program manager at NYCH. The model is
summarised in Figure 1.
Program outcomes
The Café Meals Program began its implementation
phase in June 2002. Internal evaluation of the
Figure 1: The Café Meals Program Model
(I) PROGRAM PROMOTION
(II) ASSESSMENT
(III) WAITING LIST
(IV) MEMBERSHIP
Client linked with a referring
worker informed of program via
their worker.
Client completes referral form
with their worker.
Assessment form faxed to
program manager and placed
on waiting list.
Membership availability
determined by program manager
via analysis of spending and client
utilisation.
Client not linked with a referring
worker informed of program via
pamphlet or word of mouth.
Client accesses one of referring
workers advertised on
pamphlet to complete referral
form.
Waiting list priority based on
nutrition and food insecurity risk
scores.
Available membership offered to
clients with highest wait list score
& longest waiting time,
respectively.
Client re-assessed every 6
months & new card re-issued
with expiry date that is reassessment date.
Referring worker informed of
membership availability, who then
contacts client.
Client given a membership card
labelled with their name,
membership no. & expiry date. If
declined, membership offered to
person next on the waiting list.
VII) DATA ENTRY
VI) RECORDING UTILISATION
V) CAFÉ UTILISATION
Program manager enters data from utilisation forms,
referral forms & membership status. Data used to
monitor utilisation, wait list status & program
vacancies. Report compiled & sent to referring
workers, quarterly.
Café staff record date, client’s membership no, value
of meal & $ paid on utilisation form.
Utilisation form and invoice for subsidy faxed to
program manager monthly.
Client visits one of the cafes
during open hours and orders up
to $8.80 worth of food, pays $2
and shows membership card.
Australian Journal of Primary Health — Vol. 10, No. 3, 2004
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Katrina Doljanin and Kristine Olaris
Program was conducted by NYCH in October 2002,
as a part of the Yarra Food Insecurity Community
Demonstration Project. Additionally, the
Collaborative Institute for Research, Consulting and
Learning in Evaluation (CIRCLE) at RMIT University
were commissioned by VicHealth and NYCH in
May 2003 to conduct a 12-month follow-up
evaluation of the Café Meals Program. Internal
evaluation used records of utilisation, client referral
forms, client evaluation and satisfaction forms (of
the 33 participants at the time, 19 forms were
completed,) and interviews with café proprietors
and referring workers. The external evaluation by
CIRCLE involved interviews with the program
manager, referring workers, café proprietors and
six participants of the program. The results from
internal and external evaluation have been
documented in two final reports (Doljanin, 2003;
Astbury et al., 2004) and are summarised below.
Outcomes for the program participants
Improvements in nutritional status
The impact of the Café Meals Program on nutritional
status was difficult to quantify, as many referring
workers are unable to measure weight and height
of their clients. However, in the internal and external
evaluation of the program, some participants
reported improvements in weight, glycaemic control,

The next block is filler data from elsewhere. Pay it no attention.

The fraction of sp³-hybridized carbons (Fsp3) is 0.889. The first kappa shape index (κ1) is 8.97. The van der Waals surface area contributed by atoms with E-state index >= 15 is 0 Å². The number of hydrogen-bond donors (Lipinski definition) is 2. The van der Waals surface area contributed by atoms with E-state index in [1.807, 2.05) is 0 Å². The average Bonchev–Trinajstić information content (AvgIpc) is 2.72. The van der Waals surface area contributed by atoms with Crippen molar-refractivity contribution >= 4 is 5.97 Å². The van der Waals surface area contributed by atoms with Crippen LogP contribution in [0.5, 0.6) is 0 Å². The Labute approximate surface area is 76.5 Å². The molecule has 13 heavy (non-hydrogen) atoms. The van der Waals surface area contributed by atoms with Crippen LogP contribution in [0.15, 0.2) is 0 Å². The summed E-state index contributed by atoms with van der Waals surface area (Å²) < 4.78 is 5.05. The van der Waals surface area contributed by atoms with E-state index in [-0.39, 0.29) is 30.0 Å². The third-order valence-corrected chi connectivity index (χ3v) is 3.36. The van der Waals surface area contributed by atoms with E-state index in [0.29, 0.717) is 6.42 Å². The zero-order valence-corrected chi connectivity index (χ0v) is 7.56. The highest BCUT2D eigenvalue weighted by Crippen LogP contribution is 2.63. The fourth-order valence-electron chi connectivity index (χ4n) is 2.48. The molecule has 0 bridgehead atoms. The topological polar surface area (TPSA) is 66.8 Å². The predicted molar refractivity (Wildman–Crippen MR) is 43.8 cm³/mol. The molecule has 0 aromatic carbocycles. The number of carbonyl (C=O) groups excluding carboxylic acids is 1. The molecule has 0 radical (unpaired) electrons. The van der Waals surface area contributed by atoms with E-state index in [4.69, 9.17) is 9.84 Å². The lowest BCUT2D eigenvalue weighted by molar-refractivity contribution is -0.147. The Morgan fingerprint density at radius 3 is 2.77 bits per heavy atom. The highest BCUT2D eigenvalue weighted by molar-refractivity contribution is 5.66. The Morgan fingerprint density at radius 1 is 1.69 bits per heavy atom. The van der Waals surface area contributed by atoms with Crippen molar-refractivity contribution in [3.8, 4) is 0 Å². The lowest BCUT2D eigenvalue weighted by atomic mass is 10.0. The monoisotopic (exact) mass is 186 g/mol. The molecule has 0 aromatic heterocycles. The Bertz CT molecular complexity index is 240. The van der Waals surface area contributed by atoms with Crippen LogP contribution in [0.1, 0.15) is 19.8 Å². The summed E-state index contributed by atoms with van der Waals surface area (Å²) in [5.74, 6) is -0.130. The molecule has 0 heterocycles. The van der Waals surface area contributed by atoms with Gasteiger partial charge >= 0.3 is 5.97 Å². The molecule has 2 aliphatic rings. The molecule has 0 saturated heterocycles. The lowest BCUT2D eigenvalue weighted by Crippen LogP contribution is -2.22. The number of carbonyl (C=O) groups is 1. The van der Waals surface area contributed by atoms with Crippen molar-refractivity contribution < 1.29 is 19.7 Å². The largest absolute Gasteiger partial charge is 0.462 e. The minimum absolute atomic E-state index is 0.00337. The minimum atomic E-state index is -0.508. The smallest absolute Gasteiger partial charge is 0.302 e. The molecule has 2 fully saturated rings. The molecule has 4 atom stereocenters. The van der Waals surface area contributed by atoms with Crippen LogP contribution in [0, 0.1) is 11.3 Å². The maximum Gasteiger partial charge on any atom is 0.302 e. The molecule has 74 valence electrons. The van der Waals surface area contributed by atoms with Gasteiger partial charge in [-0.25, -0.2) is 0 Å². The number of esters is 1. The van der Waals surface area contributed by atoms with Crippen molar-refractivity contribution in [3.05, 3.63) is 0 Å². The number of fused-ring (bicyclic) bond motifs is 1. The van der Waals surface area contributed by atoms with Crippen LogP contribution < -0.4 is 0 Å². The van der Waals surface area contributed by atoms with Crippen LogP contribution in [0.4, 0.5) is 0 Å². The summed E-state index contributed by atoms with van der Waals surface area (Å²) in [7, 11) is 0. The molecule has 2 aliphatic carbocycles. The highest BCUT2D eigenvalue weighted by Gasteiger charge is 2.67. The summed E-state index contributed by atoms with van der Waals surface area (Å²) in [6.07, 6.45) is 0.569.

appetite and a sense of general wellbeing. Referring
workers also reported improvements in the
appearance of some of their clients.
Improved frequency of meals
Impacts on frequency of eating are more clearly
demonstrated. From the data collected from 19
participants who completed internal client
evaluation and satisfaction forms it was reported
that at referral 14 of these participants ate only
once per day or less, and four ate 2-3 meals per
day (with one non-respondent to this question).
At evaluation eight of the 19 people reported eating
once per day or less, and 10 were eating 2-3 meals
per day. The program is accessed by each
participant an average of 2-3 times per week; with
utilisation varying from daily to once per month.
Increased focus on food and eating
In both internal and external evaluations referring
workers and participants reported that the Café
Meals Program empowered clients to address their
food security issues by:
4
1) Restoring a trust in the “system” and workers,
allowing improved dialogue and client
understanding regarding their food security
determinants.
2) Increasing the assurance of a regular meal which
decreased the hunger-food seeking cycle, and
was demonstrated in participants eating more
regularly.
3) An improvement in nutrition, which increased
participants’ ability to address their individual
food insecurity determinants.
4) The regular social interaction with café staff
assisted in improving participants’ confidence and
social skills, which also impacted on participants’
ability to address their food insecurity issues.
The consequence of the abovementioned was
demonstrated by the increase in number of
participants cooking for themselves (from two to
seven people of the 19 surveyed) and a decrease
in the number of participants relying on emergency
relief (from eight to six people).
Social benefits
Program participants, café proprietors and referring
workers overwhelmingly report that the strength
of the Café Meals Program lies in the social
outcomes for participants. The program provides
opportunity for social interaction - with café staff,
other patrons, and/or family or friends that some
participants bring in to dine with them. The benefits